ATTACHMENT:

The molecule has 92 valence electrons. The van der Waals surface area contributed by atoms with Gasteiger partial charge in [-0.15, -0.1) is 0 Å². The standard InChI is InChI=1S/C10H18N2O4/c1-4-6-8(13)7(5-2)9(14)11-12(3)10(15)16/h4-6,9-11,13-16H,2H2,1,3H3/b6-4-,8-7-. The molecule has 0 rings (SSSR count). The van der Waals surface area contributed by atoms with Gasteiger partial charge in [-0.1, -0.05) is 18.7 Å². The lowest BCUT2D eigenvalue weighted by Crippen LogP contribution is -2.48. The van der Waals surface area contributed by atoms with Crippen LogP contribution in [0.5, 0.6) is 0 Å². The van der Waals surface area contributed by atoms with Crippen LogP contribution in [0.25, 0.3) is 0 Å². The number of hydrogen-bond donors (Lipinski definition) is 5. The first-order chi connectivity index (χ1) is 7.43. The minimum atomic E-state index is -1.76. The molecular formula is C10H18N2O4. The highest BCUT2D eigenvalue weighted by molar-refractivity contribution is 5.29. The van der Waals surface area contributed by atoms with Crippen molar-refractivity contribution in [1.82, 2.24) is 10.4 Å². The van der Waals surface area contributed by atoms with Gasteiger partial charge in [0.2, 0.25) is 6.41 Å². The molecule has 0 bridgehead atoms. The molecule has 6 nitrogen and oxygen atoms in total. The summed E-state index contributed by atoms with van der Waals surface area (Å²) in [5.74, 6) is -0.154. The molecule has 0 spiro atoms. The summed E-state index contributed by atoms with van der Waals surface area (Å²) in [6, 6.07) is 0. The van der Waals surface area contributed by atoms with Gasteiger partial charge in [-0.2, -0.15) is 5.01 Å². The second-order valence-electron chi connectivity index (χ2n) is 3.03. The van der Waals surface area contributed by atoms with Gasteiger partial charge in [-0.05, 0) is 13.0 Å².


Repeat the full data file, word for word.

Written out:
The molecule has 92 valence electrons. The van der Waals surface area contributed by atoms with Gasteiger partial charge in [-0.15, -0.1) is 0 Å². The standard InChI is InChI=1S/C10H18N2O4/c1-4-6-8(13)7(5-2)9(14)11-12(3)10(15)16/h4-6,9-11,13-16H,2H2,1,3H3/b6-4-,8-7-. The molecule has 0 rings (SSSR count). The van der Waals surface area contributed by atoms with Gasteiger partial charge in [-0.1, -0.05) is 18.7 Å². The lowest BCUT2D eigenvalue weighted by Crippen LogP contribution is -2.48. The van der Waals surface area contributed by atoms with Crippen LogP contribution in [0.5, 0.6) is 0 Å². The van der Waals surface area contributed by atoms with Crippen LogP contribution in [0.25, 0.3) is 0 Å². The number of hydrogen-bond donors (Lipinski definition) is 5. The first-order chi connectivity index (χ1) is 7.43. The minimum atomic E-state index is -1.76. The molecular formula is C10H18N2O4. The highest BCUT2D eigenvalue weighted by molar-refractivity contribution is 5.29. The van der Waals surface area contributed by atoms with Crippen molar-refractivity contribution in [1.82, 2.24) is 10.4 Å². The van der Waals surface area contributed by atoms with Gasteiger partial charge in [0.2, 0.25) is 6.41 Å². The molecule has 0 bridgehead atoms. The molecule has 6 nitrogen and oxygen atoms in total. The summed E-state index contributed by atoms with van der Waals surface area (Å²) in [5.74, 6) is -0.154. The molecule has 0 spiro atoms. The summed E-state index contributed by atoms with van der Waals surface area (Å²) in [6, 6.07) is 0. The van der Waals surface area contributed by atoms with Gasteiger partial charge in [-0.2, -0.15) is 5.01 Å². The second-order valence-electron chi connectivity index (χ2n) is 3.03. The van der Waals surface area contributed by atoms with Gasteiger partial charge in [-0.05, 0) is 13.0 Å².